North East Lincolnshire is a unitary authority area in the ceremonial county of Lincolnshire in England. It borders the unitary authority of North Lincolnshire and the non-metropolitan county of Lincolnshire, the three areas making up the ceremonial county. The population of the Unitary Authority at the 2011 Census was 159,616. North East Lincolnshire is part of the Yorkshire and the Humber region.
North East Lincolnshire was created from the boroughs of Cleethorpes and Great Grimsby on 1 April 1996 with the abolition of Humberside. The area lies within the Parts of Lindsey, a historic subdivision of Lincolnshire.
The north part of the authority has a flat landscape.
|Local Elections 2012 : North East Lincolnshire|
|Local Elections 2012: Seats|
North East Lincolnshire is a unitary authority that has operated a cabinet-style council since 2003. There are 42 councillors. They elect the cabinet in May each year. Each cabinet member is responsible for making decisions within their portfolio area. The governance of North East Lincolnshire Council has come under scrutiny from the audit commission on two occasions leading to special public interest reports for its failings. During this time (between 2003 and 2011) it was run politically as a coalition between the Conservatives and Liberal Democrats. In June 2011 it became a minority Labour controlled Council.
The radio station for the area is called Compass FM, and takes its logo from the logo of North East Lincolnshire, being based south of Grimsby railway station. BBC Radio Humberside have a small studio to the east of Grimsby town centre. Grimsby Institute have the innovative Estuary TV (former Channel 7) television, based at the Grimsby Institute of Further & Higher Education. Propeller TV was also part of Grimsby Institute. The Grimsby Telegraph is a daily newspaper.
The North East Lincolnshire towns of Grimsby, Immingham and Cleethorpes, form the economic area known as Greater Grimsby. The main sectors of the Greater Grimsby economy are food and drink; ports and logistics; renewable energy and chemicals and process industries.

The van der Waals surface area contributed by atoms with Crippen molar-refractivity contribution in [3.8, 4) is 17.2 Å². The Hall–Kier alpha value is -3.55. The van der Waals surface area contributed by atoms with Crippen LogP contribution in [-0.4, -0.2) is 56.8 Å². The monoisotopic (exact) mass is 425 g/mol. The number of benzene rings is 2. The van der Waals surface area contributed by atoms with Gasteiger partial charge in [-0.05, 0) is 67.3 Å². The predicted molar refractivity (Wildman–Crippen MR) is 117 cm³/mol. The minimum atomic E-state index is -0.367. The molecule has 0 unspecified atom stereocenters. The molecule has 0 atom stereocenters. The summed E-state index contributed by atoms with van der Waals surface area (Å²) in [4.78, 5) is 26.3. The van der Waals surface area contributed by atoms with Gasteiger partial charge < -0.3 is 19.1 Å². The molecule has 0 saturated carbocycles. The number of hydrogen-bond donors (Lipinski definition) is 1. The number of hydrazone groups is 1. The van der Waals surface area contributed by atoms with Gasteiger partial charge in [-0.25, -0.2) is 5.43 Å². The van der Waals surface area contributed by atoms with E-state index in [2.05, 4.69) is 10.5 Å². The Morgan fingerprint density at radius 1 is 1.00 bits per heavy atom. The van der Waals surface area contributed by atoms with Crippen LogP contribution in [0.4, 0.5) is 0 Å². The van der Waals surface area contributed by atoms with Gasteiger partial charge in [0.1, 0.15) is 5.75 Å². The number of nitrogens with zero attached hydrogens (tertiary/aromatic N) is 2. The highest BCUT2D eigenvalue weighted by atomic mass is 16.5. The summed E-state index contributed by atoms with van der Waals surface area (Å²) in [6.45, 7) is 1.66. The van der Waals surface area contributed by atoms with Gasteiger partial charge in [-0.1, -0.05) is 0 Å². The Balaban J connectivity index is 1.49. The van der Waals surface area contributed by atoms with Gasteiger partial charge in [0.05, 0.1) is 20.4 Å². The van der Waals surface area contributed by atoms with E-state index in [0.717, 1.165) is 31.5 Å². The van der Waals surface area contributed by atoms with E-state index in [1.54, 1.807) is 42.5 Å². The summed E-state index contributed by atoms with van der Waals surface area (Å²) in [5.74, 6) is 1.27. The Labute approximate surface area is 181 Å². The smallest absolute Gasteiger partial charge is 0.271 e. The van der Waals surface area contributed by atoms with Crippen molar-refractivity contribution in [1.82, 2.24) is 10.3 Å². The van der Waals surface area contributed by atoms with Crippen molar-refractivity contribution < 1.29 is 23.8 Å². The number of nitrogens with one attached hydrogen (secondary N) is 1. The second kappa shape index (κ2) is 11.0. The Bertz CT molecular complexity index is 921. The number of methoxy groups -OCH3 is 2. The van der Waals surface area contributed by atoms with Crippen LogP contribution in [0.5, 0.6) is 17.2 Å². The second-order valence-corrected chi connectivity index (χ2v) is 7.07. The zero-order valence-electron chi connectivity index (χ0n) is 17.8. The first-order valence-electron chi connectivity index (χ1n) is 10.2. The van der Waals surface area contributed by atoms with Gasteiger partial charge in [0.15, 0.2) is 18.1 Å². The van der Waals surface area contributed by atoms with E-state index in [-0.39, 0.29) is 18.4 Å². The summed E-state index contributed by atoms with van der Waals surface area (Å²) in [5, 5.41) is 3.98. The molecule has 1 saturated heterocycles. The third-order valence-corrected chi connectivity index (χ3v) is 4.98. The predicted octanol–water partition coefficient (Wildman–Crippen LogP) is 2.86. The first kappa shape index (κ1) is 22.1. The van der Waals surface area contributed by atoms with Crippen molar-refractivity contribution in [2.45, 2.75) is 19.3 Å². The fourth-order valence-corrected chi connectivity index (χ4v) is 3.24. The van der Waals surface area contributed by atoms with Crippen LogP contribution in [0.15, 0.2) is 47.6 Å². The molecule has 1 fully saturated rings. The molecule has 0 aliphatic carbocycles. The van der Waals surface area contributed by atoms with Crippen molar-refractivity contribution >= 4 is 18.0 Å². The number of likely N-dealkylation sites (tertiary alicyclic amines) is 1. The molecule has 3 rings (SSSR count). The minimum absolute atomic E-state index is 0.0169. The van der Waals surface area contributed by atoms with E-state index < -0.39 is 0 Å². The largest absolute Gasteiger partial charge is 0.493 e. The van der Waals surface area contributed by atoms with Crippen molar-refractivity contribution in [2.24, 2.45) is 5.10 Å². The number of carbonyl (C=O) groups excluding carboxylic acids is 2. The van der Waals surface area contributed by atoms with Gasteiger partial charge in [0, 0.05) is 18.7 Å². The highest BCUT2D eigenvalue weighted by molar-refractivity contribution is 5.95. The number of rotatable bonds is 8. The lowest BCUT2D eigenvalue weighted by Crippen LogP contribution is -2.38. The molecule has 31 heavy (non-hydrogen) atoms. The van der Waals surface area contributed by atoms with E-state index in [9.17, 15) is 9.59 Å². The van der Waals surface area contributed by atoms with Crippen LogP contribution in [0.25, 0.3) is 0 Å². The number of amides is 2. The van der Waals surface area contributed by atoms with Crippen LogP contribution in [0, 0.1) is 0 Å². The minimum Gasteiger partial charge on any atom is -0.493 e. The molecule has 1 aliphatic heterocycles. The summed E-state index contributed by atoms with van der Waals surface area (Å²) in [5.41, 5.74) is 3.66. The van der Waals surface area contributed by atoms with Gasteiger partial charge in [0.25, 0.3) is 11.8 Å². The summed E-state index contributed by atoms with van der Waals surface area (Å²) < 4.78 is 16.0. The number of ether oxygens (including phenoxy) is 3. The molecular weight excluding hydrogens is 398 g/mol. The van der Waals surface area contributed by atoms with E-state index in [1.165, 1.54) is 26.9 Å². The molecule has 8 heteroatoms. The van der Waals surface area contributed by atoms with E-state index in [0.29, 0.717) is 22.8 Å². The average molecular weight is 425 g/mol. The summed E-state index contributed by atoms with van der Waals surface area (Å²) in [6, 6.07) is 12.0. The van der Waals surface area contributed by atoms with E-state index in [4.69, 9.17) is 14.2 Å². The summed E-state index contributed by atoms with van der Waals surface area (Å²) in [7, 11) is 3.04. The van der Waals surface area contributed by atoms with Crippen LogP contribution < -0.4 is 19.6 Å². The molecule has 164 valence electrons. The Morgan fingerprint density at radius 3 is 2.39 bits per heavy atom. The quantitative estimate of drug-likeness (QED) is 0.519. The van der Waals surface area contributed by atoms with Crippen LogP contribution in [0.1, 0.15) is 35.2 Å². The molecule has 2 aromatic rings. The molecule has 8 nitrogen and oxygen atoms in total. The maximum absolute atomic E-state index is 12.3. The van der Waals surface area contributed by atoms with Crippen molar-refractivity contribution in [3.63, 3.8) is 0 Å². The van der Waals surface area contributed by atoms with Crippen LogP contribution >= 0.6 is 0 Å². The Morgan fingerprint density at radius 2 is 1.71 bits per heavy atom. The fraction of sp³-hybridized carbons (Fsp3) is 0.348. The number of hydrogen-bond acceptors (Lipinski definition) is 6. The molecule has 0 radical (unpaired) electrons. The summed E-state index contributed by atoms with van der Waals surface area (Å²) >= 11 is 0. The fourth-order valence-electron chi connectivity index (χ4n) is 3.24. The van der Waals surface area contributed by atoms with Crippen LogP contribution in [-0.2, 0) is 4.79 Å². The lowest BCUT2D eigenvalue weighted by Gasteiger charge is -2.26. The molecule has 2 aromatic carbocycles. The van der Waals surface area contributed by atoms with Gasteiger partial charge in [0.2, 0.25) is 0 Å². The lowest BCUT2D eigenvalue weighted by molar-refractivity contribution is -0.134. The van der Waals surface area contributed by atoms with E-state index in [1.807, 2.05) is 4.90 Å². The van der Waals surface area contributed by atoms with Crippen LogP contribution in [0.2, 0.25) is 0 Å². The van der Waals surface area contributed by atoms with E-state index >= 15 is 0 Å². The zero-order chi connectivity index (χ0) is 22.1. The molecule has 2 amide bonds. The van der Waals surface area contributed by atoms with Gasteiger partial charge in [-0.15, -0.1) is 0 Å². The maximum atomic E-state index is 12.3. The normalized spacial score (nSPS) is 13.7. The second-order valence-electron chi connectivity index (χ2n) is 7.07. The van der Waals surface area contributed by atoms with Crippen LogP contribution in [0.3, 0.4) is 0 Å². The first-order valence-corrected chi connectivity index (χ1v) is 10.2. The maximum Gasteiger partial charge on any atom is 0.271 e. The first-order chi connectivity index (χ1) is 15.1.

This is a table of trend of regional gross value added of North and North East Lincolnshire at current basic prices published (pp. 240–253) by the Office for National Statistics with figures in millions of British pounds sterling.
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There are four main roads that link to the unitary authority - the A180 (from the M180) which was built in 1984, and the A46 from Lincoln. The A46 terminates in Cleethorpes, previously terminating at the Laceby roundabout, and follows the former route of the A18 through Grimsby and Cleethorpes. The A18 which runs from Doncaster to Laceby past the Humberside Airport. And the A16 from southern Lincolnshire through Louth, Entering the town at toll bar roundabout Waltham
There are good connections by railway from Doncaster and Sheffield, which start at Manchester Airport - the TransPennine Express.
It is transport by sea that the area has national significance. The two ports of Immingham and Grimsby, when combined, have the largest tonnage of freight of any UK port. Immingham has many DFDS freight routes (DFDS Seaways since 2010, the former DFDS Tor Line) to Europe.
The local LEA has comprehensive schools, becoming comprehensive in the early 1970s when part of the County Borough of Grimsby, and the Lindsey Education Committee, based in Lincoln. However, due to the proximity of West and East Lindsey which have grammar schools, some children capable of passing the eleven-plus are bussed over the border to places such as Caistor, Louth, and Alford. Previous to this Cleethorpes had girls' and boys' grammar schools, and Grimsby had the girls' and boys' (which joined in the late 1960s) Wintringham grammar schools.
The local secondary schools have improved in recent years, but Grimsby still has some of the worst GCSE results in the country. There is a clear cut dichotomy of education up to 16, with schools on the edge of Grimsby and Cleethorpes performing with respectable results, leaving the centre of these towns with struggling schools that have faced closure. Most schools have converted to Academy status, with some also lucky enough to move into brand new spacious buildings. It is more the case that affluent parents would refuse to send their children to schools in central Grimsby, hence the schools on the outer edge do much better.
Franklin College has a good reputation at A level, and regularly produces the best A level results for state schools in the former area of Humberside (north and south). It was formed by the Humberside Education Committee, based in Beverly. Sixth formers travelled from East and West Lindsey to attend this college, such was its reputation.
The main FE college in Grimsby is the Grimsby Institute. This offers a wide range of vocational courses and has links with the fishing industry. It offers higher education courses, and has done for many years - HNDs, for vocational subjects. It has the long-term ambition to become a university. The University of Humberside used to have its food science campus at the college, but removed this when it became the University of Lincoln.